People are less likely to drop litter if it has printed eyes on it reducing littering by two thirds, researchers have found.
In an experiment that could help tackle anti-social behaviour they printed two leaflets, one featuring a prominent image of watching eyes and the same leaflet with the eyes obscured. Even with no mention of littering, the simple image of the eyes deterred people from dropping the rubbish, reducing the odds of littering by around two thirds.
In a paper, which is published in the journal PeerJ, they show that just 4.7% of people dropped the leaflet with eyes compared to 15.6% of the control leaflets.
The research was led by Professor Melissa Bateson and Professor Daniel Nettle of the Centre for Behaviour and Evolution and Professor Nettle explained: “Our work shows that the presence of eye images can encourage co-operative behaviour and we think this is because people feel they are being watched.
“As we care what other people think about us, we behave better and more honestly when we feel we are being observed.
“This is reinforced by our results as we show that we didn’t need to include a message about littering, people know it is antisocial so it was enough to have an image of the eyes.”
The leaflets, which featured stern male eyes, urged cyclists to ‘Beware of bike thieves’ and ‘Lock your bike.’ This work builds on previous studies including results from 2013 when the academics used the eye pictures combined with a short anti-theft message which reduced thefts from bike racks by 62%. This has gone on to be successfully used by Newcastle University, the British Transport Police and by police forces across the country including Northumbria and Durham.
A second experiment found that the effect was only present when there were no other people in the immediate vicinity as when other people are present you are less likely to behave in an anti-social manner.
Professor Bateson added: “In the fight against anti-social littering, this study could be a real help. Fast food retailers might want to think about using it on packaging to discourage people discarding the wrappers. The flip side is, for those handing out leaflets, it could help people take in the messages are they are less likely to throw away a flyer with eyes on.”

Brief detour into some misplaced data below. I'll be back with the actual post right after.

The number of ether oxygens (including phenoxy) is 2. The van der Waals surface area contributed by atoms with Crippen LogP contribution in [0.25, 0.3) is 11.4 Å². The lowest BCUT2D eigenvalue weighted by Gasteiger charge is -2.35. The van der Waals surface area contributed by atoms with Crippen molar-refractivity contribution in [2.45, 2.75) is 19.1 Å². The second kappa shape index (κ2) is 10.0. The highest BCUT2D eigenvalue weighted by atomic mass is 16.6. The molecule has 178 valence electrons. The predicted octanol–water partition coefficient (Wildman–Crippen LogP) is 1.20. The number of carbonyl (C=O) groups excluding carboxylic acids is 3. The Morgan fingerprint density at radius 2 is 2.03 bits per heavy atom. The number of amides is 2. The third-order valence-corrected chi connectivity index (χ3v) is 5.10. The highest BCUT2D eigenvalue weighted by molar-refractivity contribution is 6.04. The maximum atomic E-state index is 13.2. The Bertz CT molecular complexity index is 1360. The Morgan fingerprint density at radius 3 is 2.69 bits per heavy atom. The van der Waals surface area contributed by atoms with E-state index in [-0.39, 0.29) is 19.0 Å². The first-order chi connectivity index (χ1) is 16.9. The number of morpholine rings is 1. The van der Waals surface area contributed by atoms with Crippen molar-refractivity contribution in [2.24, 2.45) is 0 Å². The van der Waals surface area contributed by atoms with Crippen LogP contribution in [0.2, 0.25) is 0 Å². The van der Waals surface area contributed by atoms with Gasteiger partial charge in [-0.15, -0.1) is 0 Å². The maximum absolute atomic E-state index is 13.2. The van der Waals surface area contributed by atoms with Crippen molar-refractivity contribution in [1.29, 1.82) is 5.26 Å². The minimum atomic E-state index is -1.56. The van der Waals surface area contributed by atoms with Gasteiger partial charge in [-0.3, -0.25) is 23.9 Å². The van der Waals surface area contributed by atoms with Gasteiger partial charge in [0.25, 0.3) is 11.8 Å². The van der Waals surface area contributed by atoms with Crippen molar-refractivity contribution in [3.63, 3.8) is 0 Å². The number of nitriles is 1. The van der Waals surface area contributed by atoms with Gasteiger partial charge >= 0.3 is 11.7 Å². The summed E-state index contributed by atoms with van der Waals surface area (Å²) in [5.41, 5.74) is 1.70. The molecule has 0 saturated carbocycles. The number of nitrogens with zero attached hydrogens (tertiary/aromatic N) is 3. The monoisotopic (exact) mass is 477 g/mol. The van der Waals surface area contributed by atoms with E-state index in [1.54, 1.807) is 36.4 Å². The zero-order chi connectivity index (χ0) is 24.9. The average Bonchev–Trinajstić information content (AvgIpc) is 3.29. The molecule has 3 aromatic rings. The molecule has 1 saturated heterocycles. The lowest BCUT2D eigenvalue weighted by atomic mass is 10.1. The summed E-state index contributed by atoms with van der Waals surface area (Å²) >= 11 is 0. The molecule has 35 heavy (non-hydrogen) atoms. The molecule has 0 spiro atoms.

The study is based on the theory of ‘nudge psychology’ which suggests that people may behave better if the best option in a given situation is highlighted for them, but all other options are still left open, so the person isn’t forced into one particular action. In effect you ‘nudge’ people into doing the right thing.
The researchers would now like to examine the effect when used on fast food wrappers and carry out further investigation into whether less intimidating eye images or the size of the eye picture has an effect.
Source: Newcastle University
Image Credit: The image is credited to Newcastle University
Original Research: Full open access research for “Watching eyes on potential litter can reduce littering: evidence from two field experiments” by Melissa Bateson, Rebecca Robinson, Tim Abayomi-Cole, Josh Greenlees, Abby O’Connor, and Daniel Nettle in PeerJ. Published online December 1 2015 doi:10.7717/peerj.1443
Watching eyes on potential litter can reduce littering: evidence from two field experiments
Littering constitutes a major societal problem, and any simple intervention that reduces its prevalence would be widely beneficial. In previous research, we have found that displaying images of watching eyes in the environment makes people less likely to litter. Here, we investigate whether the watching eyes images can be transferred onto the potential items of litter themselves. In two field experiments on a university campus, we created an opportunity to litter by attaching leaflets that either did or did not feature an image of watching eyes to parked bicycles. In both experiments, the watching eyes leaflets were substantially less likely to be littered than control leaflets (odds ratios 0.22–0.32). We also found that people were less likely to litter when there other people in the immediate vicinity than when there were not (odds ratios 0.04–0.25) and, in one experiment but not the other, that eye leaflets only reduced littering when there no other people in the immediate vicinity. We suggest that designing cues of observation into packaging could be a simple but fruitful strategy for reducing littering.
“Watching eyes on potential litter can reduce littering: evidence from two field experiments” by Melissa Bateson, Rebecca Robinson, Tim Abayomi-Cole, Josh Greenlees, Abby O’Connor, and Daniel Nettle in PeerJ. Published online December 1 2015 doi:10.7717/peerj.1443